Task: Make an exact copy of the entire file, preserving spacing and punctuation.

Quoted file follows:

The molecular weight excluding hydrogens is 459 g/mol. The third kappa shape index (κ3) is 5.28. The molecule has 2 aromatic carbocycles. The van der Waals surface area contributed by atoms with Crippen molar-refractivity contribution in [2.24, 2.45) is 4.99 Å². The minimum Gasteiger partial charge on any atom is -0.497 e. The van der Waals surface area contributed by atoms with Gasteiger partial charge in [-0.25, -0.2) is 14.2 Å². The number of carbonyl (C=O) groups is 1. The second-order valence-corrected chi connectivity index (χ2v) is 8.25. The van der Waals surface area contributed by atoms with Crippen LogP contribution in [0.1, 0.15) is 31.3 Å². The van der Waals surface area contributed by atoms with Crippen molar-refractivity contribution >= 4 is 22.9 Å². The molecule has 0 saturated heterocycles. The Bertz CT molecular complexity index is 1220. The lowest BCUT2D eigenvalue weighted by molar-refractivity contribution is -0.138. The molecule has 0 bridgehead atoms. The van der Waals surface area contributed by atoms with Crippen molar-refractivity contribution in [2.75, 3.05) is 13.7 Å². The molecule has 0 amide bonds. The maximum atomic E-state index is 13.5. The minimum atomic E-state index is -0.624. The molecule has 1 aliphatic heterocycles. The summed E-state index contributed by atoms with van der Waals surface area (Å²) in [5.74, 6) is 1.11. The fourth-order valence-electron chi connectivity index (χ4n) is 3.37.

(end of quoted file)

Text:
The molecular weight excluding hydrogens is 459 g/mol. The third kappa shape index (κ3) is 5.28. The molecule has 2 aromatic carbocycles. The van der Waals surface area contributed by atoms with Crippen molar-refractivity contribution in [2.24, 2.45) is 4.99 Å². The minimum Gasteiger partial charge on any atom is -0.497 e. The van der Waals surface area contributed by atoms with Gasteiger partial charge in [-0.25, -0.2) is 14.2 Å². The number of carbonyl (C=O) groups is 1. The second-order valence-corrected chi connectivity index (χ2v) is 8.25. The van der Waals surface area contributed by atoms with Crippen LogP contribution in [0.1, 0.15) is 31.3 Å². The van der Waals surface area contributed by atoms with Crippen molar-refractivity contribution >= 4 is 22.9 Å². The molecule has 0 saturated heterocycles. The Bertz CT molecular complexity index is 1220. The lowest BCUT2D eigenvalue weighted by molar-refractivity contribution is -0.138. The molecule has 0 bridgehead atoms. The van der Waals surface area contributed by atoms with Crippen molar-refractivity contribution in [2.75, 3.05) is 13.7 Å². The molecule has 0 amide bonds. The maximum atomic E-state index is 13.5. The minimum atomic E-state index is -0.624. The molecule has 1 aliphatic heterocycles. The summed E-state index contributed by atoms with van der Waals surface area (Å²) in [5.74, 6) is 1.11. The fourth-order valence-electron chi connectivity index (χ4n) is 3.37.